Sunday, March 09, 2008

 

Wyoming, part II

Needless to say, nobody ever thought that Wyoming would end up in the spotlight during this campaign, especially after its Republican caucuses (which came at a fairly crucial time) faded into the background. The Democrats, however, are currently down to the wire, with every delegate counting. The state thus saw not just media attention - some of it fairly considerable - but even visits from the candidates, with all three Clintons personally campaigining in the state. For a state where most Democrats are afraid to reveal their political affiliation (or so the coastal-based mass media would have us believe), and where they are outnumbered in places by 10 to 1, this is a remarkable development. Turnout, accordingly, was huge - Laramie County, for example, saw ten times as many people show up for their caucus as they did in 2004. In Niobrara County, turnout was slightly under 20% - meaning that 20 people showed up out of a total population of 101 registered Democrats.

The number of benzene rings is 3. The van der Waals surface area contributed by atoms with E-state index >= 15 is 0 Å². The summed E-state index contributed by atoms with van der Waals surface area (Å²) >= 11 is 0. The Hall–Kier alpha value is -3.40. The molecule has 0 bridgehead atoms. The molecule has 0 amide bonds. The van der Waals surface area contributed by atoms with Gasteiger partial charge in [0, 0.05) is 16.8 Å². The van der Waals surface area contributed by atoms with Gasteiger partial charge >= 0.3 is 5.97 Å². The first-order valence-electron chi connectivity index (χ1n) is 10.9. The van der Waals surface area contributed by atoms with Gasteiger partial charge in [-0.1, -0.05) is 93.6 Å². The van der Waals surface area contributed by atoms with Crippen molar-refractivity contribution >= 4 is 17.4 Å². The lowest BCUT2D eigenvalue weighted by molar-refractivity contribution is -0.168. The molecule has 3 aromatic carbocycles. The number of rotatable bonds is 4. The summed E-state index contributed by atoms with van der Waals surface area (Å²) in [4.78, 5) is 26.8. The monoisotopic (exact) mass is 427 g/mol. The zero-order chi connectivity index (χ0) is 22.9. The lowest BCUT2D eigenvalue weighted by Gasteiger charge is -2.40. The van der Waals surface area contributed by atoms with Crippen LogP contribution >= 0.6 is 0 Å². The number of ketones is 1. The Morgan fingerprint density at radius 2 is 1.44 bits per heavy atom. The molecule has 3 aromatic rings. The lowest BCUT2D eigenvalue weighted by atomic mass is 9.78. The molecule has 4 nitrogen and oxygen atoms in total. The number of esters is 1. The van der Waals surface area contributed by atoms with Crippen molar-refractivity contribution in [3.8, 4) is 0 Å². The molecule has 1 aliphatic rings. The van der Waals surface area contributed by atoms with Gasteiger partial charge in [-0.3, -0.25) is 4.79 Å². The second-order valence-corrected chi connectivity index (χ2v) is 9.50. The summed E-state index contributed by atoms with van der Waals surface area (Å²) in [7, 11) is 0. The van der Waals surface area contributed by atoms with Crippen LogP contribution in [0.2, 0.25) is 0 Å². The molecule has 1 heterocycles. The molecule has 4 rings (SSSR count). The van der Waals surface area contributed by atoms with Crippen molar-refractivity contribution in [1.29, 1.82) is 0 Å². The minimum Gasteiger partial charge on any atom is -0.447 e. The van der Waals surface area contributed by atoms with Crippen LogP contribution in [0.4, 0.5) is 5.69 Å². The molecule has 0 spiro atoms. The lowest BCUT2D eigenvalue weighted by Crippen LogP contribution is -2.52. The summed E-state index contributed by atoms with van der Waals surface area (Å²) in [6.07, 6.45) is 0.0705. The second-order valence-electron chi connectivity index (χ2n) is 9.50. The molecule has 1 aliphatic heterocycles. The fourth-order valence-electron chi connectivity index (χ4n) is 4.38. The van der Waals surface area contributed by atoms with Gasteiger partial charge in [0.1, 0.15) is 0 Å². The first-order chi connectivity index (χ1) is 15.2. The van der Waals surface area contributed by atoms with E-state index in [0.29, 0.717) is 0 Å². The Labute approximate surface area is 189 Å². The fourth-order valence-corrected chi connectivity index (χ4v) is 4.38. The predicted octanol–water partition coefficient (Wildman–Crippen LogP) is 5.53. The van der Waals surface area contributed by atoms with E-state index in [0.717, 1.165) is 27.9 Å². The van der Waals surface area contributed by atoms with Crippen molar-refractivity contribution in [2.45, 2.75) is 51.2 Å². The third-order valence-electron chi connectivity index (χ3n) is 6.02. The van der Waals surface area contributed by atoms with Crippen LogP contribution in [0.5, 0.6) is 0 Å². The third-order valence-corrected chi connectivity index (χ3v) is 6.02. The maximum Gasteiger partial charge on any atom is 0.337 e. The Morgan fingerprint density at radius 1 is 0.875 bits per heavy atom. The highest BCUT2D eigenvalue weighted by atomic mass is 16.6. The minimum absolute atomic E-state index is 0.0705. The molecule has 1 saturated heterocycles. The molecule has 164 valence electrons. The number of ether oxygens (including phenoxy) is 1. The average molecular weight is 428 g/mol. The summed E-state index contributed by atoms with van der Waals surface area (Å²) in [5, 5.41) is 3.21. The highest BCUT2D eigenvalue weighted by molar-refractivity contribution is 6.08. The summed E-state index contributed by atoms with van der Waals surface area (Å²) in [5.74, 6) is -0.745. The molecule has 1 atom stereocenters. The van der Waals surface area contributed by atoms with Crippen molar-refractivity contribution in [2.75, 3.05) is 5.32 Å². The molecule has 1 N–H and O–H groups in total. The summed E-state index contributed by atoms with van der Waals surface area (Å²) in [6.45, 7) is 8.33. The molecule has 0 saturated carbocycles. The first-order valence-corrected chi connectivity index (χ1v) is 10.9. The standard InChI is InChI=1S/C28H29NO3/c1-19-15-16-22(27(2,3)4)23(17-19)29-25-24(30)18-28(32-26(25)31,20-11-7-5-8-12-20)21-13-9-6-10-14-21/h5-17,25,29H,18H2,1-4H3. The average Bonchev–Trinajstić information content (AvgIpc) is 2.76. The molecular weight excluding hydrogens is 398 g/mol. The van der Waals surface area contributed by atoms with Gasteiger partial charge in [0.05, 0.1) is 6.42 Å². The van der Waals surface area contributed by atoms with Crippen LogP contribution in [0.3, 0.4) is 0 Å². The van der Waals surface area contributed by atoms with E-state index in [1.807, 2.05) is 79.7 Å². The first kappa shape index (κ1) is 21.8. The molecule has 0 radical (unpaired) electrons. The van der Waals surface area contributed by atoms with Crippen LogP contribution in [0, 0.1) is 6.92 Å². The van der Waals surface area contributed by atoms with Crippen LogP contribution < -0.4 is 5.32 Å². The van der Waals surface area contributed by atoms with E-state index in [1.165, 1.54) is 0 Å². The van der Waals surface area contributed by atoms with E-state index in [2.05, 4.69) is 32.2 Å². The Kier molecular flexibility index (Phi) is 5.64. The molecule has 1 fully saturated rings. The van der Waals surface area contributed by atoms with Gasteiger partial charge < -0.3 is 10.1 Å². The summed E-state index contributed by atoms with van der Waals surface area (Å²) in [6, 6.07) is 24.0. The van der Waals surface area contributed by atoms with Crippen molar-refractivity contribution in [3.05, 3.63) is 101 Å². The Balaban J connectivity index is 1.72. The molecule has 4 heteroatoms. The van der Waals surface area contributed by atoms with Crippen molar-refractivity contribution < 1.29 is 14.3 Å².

Obama won by 61% to 38%, but the contest should be worrying for the Democrats in several ways. He won, again, in large part because of the caucus system which historically favours him, but also because he had a big presence in the state for much longer than his opponent, with five local offices next to two for her. He also set up shop there two weeks earlier, and had the media markets covered. But the victory is slightly hollow: however much skill or foresight he may have demonstrated, and however strong it shows he is in the West, there is no way that a Democrat, not even one as appealing as Mr Obama, is going to win Wyoming come November. Bizarrely, that means that the media attention is now, if anything, disproportionate to the state's low importance - a nice swing of the pendulum.

In any case, if anyone was wondering which way this blows the momentum of the various campaigns, the outcome means that Obama pulls a whole three delegates further ahead of Clinton. The draw continues.

On the Republican side, Ron Paul made a widely-anticipated announcement on YouTube this week. Although he did make the surprise revelation that there was no way he could win the nomination "conventionally" anymore, his campaign won't be winding down entirely. So we can't quite put the little "out" button next to his picture. Sigh.

Next Up: The next state to vote is Mississippi, on March 11th (Tuesday). Both parties will be voting.

Wednesday, March 05, 2008

 

And they thought it was all over!